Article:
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This week's StarShipSofa includes the second installment of my three-part "History of the Genre" special about reading Harry Potter in a Native American context. If you listen, I hope you enjoy!
Part 1 is here on Episode 340
Part 2 is here on Episode 345
A complete list of links for my podcasting work to date is available here.

In other news, I have a newsprint manicure and a book, and I took a photo of them. So there.

A good book and a good manicure


( 4 comments — Leave a comment )
(Deleted comment)
Jul. 14th, 2014 11:19 am (UTC)
Newsprint nails! I have a friend who will go nuts for those.

Aw, thanks! They're ridiculously easy to do.

I'll be interested to hear what you thought of the book once you've read it. I listened to it as an audiobook a few years back.

Oooh, I'd be interested to hear what you thought, too! The author is going to be a writer in residence for LRU in the spring semester (and the university's drama group will be performing The Crucible as a tie-in), and so I wanted to go ahead and read this. Here is the review I ended up posting at Goodreads (where I gave the novel 3 of 5 stars):

During her oral exams for Ph.D. candidacy at Harvard, Connie's advisor asks her the following about her understanding of the colonial American witch trials: "Have you not considered the distinct possibility that the accused were simply guilty of witchcraft?" Here lies the major premise of The Physick Book of Deliverance Dane.

No, Connie hadn't considered this possibility, and she doesn't take it seriously when Professor Chilton raises it. After passing her orals, Connie divides her summer between clearing out her grandmother's decrepit home in preparation for selling the place and trying to find an avenue of research for her dissertation proposal. Both endeavors meet when she realizes she may have a lead on a previously unmined primary source: a "recipe" book owned by one of the forgotten prosecuted "witches" from the Salem witch trials. Most of the novel follows Connie's search in 1991, but this narrative is broken up and complemented by extended interludes set during the colonial witch trials.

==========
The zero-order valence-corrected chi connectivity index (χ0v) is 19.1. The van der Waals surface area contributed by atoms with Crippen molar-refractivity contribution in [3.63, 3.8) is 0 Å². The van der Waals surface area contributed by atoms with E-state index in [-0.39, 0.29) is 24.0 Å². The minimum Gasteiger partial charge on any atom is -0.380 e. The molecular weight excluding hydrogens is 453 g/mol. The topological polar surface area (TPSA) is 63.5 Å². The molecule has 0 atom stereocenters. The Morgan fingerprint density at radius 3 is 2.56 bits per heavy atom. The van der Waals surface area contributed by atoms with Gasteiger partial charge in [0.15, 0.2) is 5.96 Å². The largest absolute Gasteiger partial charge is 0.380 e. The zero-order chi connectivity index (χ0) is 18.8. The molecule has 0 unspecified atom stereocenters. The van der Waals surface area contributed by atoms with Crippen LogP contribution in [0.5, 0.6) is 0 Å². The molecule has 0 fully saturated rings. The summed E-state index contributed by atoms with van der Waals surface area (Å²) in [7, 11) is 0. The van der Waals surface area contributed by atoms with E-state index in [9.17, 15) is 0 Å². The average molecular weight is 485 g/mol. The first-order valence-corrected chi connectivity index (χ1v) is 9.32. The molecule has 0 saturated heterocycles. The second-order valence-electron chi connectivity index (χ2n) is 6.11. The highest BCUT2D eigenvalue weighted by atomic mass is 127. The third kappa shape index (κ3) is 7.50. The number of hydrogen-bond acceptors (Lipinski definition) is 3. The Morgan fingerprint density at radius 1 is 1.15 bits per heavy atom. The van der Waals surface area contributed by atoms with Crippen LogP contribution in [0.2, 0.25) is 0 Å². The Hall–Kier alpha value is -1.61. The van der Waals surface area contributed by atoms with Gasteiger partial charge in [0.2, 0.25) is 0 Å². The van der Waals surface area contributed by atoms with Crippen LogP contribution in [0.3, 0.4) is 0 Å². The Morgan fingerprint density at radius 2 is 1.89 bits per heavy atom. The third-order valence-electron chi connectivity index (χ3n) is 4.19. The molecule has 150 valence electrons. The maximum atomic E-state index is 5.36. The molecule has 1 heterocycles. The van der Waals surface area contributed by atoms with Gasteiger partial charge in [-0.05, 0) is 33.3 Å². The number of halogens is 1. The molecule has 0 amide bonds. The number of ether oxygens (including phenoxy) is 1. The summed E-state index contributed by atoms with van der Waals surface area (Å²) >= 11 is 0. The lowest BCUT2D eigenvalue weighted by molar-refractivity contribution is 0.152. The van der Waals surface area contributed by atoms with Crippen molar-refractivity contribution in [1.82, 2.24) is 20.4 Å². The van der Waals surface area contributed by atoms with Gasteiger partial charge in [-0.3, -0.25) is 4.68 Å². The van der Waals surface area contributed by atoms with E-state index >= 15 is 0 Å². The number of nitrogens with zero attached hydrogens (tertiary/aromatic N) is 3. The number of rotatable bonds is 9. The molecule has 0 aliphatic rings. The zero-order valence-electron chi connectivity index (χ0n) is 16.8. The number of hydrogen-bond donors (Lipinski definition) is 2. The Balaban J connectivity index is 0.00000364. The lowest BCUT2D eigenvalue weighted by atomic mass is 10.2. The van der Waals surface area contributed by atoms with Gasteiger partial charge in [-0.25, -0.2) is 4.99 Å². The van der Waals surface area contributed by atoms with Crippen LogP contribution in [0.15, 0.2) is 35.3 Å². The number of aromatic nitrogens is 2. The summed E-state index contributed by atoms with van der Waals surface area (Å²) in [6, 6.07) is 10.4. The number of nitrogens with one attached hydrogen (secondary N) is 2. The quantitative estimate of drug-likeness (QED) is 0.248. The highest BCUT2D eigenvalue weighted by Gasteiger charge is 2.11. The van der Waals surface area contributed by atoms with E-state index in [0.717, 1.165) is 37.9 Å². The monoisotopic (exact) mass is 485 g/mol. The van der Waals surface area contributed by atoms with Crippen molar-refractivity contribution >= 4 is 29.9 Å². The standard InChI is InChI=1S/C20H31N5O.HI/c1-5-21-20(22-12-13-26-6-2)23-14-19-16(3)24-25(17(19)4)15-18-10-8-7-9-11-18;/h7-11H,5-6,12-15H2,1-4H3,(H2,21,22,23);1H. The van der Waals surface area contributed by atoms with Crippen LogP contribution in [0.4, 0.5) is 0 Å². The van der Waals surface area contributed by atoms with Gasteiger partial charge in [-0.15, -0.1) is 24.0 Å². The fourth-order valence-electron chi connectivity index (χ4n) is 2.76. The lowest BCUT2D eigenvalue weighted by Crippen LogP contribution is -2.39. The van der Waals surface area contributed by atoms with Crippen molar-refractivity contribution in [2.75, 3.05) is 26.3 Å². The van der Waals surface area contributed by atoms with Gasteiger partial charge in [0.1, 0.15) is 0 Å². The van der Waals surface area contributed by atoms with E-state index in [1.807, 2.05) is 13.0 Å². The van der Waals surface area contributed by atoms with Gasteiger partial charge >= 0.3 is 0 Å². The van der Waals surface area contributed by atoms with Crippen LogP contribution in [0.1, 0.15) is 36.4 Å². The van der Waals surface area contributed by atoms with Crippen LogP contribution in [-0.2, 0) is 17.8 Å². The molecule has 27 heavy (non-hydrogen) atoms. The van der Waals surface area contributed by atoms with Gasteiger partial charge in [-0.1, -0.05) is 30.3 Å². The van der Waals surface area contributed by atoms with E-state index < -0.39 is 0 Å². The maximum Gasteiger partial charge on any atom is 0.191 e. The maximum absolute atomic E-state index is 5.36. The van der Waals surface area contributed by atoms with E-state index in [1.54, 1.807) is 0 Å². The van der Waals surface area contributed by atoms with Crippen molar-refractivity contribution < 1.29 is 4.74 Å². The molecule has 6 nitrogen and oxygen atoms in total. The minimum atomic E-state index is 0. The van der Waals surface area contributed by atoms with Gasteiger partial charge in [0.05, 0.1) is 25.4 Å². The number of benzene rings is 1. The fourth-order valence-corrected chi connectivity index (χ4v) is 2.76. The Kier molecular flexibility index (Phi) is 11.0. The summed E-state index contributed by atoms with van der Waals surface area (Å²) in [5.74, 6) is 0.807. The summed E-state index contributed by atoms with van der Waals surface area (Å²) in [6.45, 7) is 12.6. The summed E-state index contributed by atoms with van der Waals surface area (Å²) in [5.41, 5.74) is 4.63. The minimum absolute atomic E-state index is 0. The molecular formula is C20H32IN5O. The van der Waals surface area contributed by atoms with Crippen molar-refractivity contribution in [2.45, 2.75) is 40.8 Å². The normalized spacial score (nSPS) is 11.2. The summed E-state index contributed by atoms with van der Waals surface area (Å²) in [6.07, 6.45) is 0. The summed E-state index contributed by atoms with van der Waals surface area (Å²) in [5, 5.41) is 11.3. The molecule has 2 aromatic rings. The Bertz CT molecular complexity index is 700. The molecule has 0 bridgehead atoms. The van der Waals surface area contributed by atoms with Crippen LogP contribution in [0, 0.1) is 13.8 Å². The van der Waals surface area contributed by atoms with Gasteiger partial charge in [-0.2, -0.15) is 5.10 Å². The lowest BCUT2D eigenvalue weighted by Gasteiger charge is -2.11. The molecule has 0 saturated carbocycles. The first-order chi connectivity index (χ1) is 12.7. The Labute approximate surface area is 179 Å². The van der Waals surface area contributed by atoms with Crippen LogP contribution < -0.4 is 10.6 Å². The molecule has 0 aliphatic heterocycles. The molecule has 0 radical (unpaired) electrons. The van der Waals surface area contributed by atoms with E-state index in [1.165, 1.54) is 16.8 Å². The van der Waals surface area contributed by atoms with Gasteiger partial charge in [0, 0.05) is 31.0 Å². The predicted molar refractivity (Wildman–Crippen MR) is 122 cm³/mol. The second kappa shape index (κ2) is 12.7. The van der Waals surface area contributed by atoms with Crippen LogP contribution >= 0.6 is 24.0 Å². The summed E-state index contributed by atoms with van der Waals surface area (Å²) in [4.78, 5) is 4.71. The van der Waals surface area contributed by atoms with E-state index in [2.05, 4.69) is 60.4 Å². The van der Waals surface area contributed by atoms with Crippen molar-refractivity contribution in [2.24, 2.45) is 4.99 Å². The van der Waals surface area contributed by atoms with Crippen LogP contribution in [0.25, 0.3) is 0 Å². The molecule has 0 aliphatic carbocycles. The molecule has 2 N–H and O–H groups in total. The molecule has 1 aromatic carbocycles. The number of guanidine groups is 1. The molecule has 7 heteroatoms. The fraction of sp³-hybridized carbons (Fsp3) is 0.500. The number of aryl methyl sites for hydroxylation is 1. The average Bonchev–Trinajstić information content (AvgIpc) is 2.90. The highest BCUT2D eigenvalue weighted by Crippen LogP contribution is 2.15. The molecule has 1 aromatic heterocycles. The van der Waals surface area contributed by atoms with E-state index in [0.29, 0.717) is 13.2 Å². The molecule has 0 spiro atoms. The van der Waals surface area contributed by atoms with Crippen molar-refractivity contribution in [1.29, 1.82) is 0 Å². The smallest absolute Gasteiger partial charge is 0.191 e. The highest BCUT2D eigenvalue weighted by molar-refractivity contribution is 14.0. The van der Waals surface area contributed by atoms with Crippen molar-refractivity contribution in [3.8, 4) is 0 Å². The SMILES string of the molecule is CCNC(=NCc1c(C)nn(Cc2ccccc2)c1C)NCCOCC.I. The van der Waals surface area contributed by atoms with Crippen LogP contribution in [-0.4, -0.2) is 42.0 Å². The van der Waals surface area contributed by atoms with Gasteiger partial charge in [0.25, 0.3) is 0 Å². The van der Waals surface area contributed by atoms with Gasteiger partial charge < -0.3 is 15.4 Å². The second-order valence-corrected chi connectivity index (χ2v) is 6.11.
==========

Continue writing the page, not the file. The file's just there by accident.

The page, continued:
Howe's strength rests in description. Her portraits of colonial and contemporary Massachusetts bring the settings to life and make them central characters in her story. The fact that Howe herself is the descendant of Elizabeth Proctor (who survived the Salem witch trials) and Elizabeth Howe (who did not) also adds depth and texture to this intergenerational tale.

As a Ph.D. in American history myself, I found much of Connie's experience as a graduate student to be familiar. The time frame for her research is wildly condensed from "real life," but Howe offers an explanation for Connie's advisor's crazed expectations. More than a few times I thought that writing this novel must have offered cathartic moments in exorcising Howe's own graduate school experience.

That said, Connie seems a naive, clueless, and inexperienced in her chosen field of study and even basic research methods, and I wasn't quite sure how she'd made it to candidacy at all. A third of the way into the novel I guessed exactly how the rest of the story would unfold, and I ended up being right on every count. This book therefore fails as a procedural story or a mystery. Its enjoyment lies in its sense of mood and atmosphere, as well as the strong connections it underscores between the past and the present, place and memory, history and identity.
(Deleted comment)
Jul. 17th, 2014 08:35 pm (UTC)
Yes, yes!!! I agree with all of this.

I would really have enjoyed a lot more historical bits, especially if they could be more gritty.

That's a perfect description of my reaction, too.

Howe fingers Chilton very, very early in the story

She does. More than once I wondered if it was reading it through my own graduate experience too much (of course the baddie is the advisor! LOL), but no, if it walks like a villain and talks like a villain... it's the villain.

And LOL, you're not the first grad student to comment on the reality of Connie's Ph.D. experience.

Oh man, that luncheon at the Faculty Club under the watchful eyes of impeccably mannered and quietly pitying butler waiter was excruciatingly familiar. I lived that very lunch, LOL.
Jul. 14th, 2014 08:03 pm (UTC)
I love your nails :-)
Jul. 17th, 2014 08:37 pm (UTC)
Aw, thanks very much! :D It's freakishly easy to do, thank goodness. I think I may make this my "go to" manicure for the foreseeable future.
( 4 comments — Leave a comment )